How to Compost at Home

You’ve swapped commercial cleaning products for natural DIY cleaners. You’ve upgraded your plastic containers to something more sustainable. You’ve even started raising a more eco-friendly pup. What else could you possibly do to create a more Earth friendly, eco-conscious home? Our suggestion: composting at home with a DIY compost bin.

how to compost at home

What is compost?

Let’s start with the basics. Compost is made by decomposing organic material into simpler organic and inorganic compounds through the process of composting. Composting recycles various organic materials like paper products, food scraps and yard clippings that may otherwise be considered waste.

We’ve already covered a beginner’s guide to composting, which can be accessed right here, so if you’ve got general questions, check it out. In this article, we’re going to take a new spin on this subject. Consider this a more practical how-to guide on how to compost at home and how to make a compost bin.

How to compost at home

There are a variety of ways to create a compost bin at home. One of the most popular ways is setting up an outdoor backyard compost pile, but if you’re like me and live in an apartment in the city, that really isn’t a viable option. Thank goodness there is another option – indoor composting.

How to make a compost bin

Zach Morgan, gardening expert at Allan’s Gardeners in the UK, says, “First of all, buy a compost bin. There is an extensive range of them, from medium balcony bins to small ones, suited for your kitchen. Other optional items that can be purchased are a compost aerator for lifting and mixing, and composting liquid, which aims to speed up the process. Last but not least, comes composting best friends – worms, which are the natural aerators.” (Disclaimer: Worms are completely optional – thank goodness – eeek!)

An indoor compost bin can be purchased at a local gardening supply store or at a neighborhood hardware store. Always support local community businesses when you can, but you can also order an indoor compost bin online. If you’re looking for a new DIY project, you can even make a compost bin yourself from a basic item like an empty bin or oat milk carton. Boom! DIY compost bin.

What can I compost?

Once you have an indoor compost bin, it’s time to start filling it. Before you begin, review what items you can and cannot compost. Morgan mentions some popular items to add to your compost bin, which include:

  • Bread
  • Coffee filters and coffee grounds
  • Cooked food without dairy, meat or oil
  • Cotton
  • Eggshells
  • Flowers and leaves
  • Fruits and vegetables including peels, scraps and skins
  • Hair and pet fur
  • Herbs
  • Houseplants, but leave out any that are diseased
  • Nut shells
  • Paper towels
  • Rice and grains
  • Seaweed
  • Teabags
  • Tissues

Foods like bones, butter, cooked foods containing dairy, meat and oil as well as dairy, fish, meat and oils themselves should all be omitted from the compost bin.

Tend to your compost pile and keep track of what you add to it. Morgan shares, “An efficient compost is a 50/50 mixture of dry and brown things like shredded leaves and straws, and green things, such as fresh grass and fruit or vegetable scraps.”

Michael Alves, founder of HelloGardening, recommends avoiding items with too much water content. “It is a good idea to avoid adding a lot of watery or stinky items to your bin. For instance, onions and their skins are quite smelly, so don’t add too much of them. You may also want to avoid melons and squashes, as they will turn your compost soggy. You will soon get a feel for what is best to add to your bin.”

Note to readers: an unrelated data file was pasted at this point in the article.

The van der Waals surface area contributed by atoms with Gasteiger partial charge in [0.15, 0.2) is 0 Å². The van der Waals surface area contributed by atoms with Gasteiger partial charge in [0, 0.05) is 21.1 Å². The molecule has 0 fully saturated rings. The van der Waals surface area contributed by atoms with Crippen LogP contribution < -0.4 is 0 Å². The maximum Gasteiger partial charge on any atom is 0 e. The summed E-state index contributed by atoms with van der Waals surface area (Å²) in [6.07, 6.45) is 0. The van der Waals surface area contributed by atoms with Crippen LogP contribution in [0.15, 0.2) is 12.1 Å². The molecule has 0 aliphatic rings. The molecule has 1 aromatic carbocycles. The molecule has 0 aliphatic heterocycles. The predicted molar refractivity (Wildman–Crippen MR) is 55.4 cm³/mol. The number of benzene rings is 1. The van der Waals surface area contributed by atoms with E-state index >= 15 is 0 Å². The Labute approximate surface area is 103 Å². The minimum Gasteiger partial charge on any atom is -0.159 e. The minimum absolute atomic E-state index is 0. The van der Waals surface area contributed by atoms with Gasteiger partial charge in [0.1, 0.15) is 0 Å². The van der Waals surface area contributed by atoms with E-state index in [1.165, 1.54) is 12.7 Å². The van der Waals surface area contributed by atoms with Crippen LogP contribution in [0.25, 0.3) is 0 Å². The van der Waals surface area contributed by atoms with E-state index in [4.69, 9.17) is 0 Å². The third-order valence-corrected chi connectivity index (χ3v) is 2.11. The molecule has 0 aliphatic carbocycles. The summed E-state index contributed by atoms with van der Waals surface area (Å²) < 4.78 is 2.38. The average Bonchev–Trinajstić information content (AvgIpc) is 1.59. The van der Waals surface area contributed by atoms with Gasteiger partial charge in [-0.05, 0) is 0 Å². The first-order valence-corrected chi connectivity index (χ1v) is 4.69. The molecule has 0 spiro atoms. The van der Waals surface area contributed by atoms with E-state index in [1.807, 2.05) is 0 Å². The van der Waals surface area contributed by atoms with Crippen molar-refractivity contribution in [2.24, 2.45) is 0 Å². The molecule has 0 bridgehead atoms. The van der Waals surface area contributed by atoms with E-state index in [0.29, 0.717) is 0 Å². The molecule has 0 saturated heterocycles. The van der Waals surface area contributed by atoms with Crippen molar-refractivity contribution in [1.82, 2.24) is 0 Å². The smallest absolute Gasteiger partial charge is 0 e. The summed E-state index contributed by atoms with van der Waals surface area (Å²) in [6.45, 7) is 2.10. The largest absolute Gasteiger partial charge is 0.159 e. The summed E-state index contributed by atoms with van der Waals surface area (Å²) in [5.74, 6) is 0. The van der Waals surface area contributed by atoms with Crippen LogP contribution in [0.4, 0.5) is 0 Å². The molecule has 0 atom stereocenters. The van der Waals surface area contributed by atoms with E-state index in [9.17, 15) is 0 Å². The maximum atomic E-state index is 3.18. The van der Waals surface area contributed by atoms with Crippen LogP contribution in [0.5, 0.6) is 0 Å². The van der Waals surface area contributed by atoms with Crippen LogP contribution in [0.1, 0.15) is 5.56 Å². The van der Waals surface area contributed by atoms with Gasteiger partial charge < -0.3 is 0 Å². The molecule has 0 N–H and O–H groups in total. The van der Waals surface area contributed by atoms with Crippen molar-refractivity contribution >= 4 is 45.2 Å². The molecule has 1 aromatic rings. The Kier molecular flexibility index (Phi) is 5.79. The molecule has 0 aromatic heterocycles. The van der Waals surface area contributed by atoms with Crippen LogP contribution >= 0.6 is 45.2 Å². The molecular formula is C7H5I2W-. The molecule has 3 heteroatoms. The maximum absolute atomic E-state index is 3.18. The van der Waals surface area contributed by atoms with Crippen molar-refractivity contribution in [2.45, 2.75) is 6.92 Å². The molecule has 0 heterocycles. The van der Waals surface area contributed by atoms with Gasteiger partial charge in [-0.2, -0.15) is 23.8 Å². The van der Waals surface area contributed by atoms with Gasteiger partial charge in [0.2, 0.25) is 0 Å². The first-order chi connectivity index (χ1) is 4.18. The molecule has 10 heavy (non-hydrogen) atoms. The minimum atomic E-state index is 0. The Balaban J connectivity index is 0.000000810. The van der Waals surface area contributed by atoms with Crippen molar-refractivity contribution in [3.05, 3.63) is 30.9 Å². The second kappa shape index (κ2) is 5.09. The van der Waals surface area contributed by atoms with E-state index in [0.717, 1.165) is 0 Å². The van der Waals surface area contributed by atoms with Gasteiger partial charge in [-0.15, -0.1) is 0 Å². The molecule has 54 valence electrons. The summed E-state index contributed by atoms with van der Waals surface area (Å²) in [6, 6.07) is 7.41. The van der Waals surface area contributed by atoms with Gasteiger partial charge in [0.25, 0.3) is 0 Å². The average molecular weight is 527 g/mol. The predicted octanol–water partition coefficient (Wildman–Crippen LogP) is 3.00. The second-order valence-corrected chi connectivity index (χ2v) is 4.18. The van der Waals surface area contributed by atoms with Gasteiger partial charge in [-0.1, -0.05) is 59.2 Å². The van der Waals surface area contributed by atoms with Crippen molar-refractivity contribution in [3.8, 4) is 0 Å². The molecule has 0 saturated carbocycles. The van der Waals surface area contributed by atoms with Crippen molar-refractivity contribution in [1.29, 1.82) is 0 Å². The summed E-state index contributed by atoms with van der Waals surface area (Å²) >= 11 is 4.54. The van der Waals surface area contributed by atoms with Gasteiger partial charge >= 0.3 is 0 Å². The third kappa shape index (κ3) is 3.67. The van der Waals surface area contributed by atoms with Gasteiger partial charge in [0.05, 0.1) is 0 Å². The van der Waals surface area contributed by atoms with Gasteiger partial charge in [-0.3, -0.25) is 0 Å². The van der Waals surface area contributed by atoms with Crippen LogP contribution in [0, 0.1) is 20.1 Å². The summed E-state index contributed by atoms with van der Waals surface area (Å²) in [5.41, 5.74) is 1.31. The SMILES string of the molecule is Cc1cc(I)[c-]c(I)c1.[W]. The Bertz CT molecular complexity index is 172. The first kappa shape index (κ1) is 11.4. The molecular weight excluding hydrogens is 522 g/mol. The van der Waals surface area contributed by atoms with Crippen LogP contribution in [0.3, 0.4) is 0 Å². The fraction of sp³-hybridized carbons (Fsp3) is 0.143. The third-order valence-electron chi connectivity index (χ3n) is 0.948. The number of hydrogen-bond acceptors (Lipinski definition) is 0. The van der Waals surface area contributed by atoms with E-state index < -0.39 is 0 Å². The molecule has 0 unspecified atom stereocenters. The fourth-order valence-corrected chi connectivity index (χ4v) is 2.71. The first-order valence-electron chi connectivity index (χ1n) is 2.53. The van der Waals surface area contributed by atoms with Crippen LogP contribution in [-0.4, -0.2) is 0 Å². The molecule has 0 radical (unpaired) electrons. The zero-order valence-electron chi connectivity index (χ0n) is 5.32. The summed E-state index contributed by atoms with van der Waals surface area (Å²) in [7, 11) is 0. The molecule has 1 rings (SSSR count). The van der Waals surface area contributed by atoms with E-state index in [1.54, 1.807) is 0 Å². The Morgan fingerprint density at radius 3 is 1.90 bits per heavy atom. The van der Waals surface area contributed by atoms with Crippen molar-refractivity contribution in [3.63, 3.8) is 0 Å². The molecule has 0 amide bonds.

Indoor composting tips

Alves offers a few more tips for indoor composting:

  • When adding material to your compost bin, chop it up into small pieces as it will break down faster. 
  • Keep your indoor compost bin in the sun if you can as the heat will help the compost breakdown quicker.
  • Remember to turn your compost every week.
  • Always have some shredded paper, cardboard or newspaper on hand to add to your indoor compost bin, especially if the compost becomes too wet.
  • If your compost smells, there is either not enough air circulation in the compost or it’s too wet. To solve this, add extra air holes to the lid of your compost bin or add cardboard, newspaper or to help absorb the extra moisture. 

What do I do with compost?

After your compost has started to transform into compost, you may be wondering, “Now what?” If you have the time and the patience for your compost to break down fully, you can use it in your own at home DIY garden. 

Alves shares, “There are many uses for compost once it’s created. Compost can be used as a potting mix to grow new plants. It can be added to existing plants in order to improve the health of the plants by adding nutrients. It can even be used to start seedlings off.” Wow, who knew!

If you’d rather move it along and let someone else deal with the fruits of your labor (literally), search for composting services in your local area. There is usually a small monthly fee required for the use of a local composting service, but isn’t it worth it knowing you’re creating a greener kitchen?

Composting at home

Whether you live in a small space or own a home, composting at home and creating a compost bin is easy with a few simple steps. Happy composting everyone!

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About Ashley Martens

Ashley Martens is a Wellness Writer based in Chicago, Illinois. With a background in a digital marketing coupled with her knowledge of general nutrition and a lifelong passion for all things health, wellness, fitness and nutrition, Ashley offers a healthy alternative to traditional writing. You can learn more Ashley and her writing over at her blog, Three to Five a Day.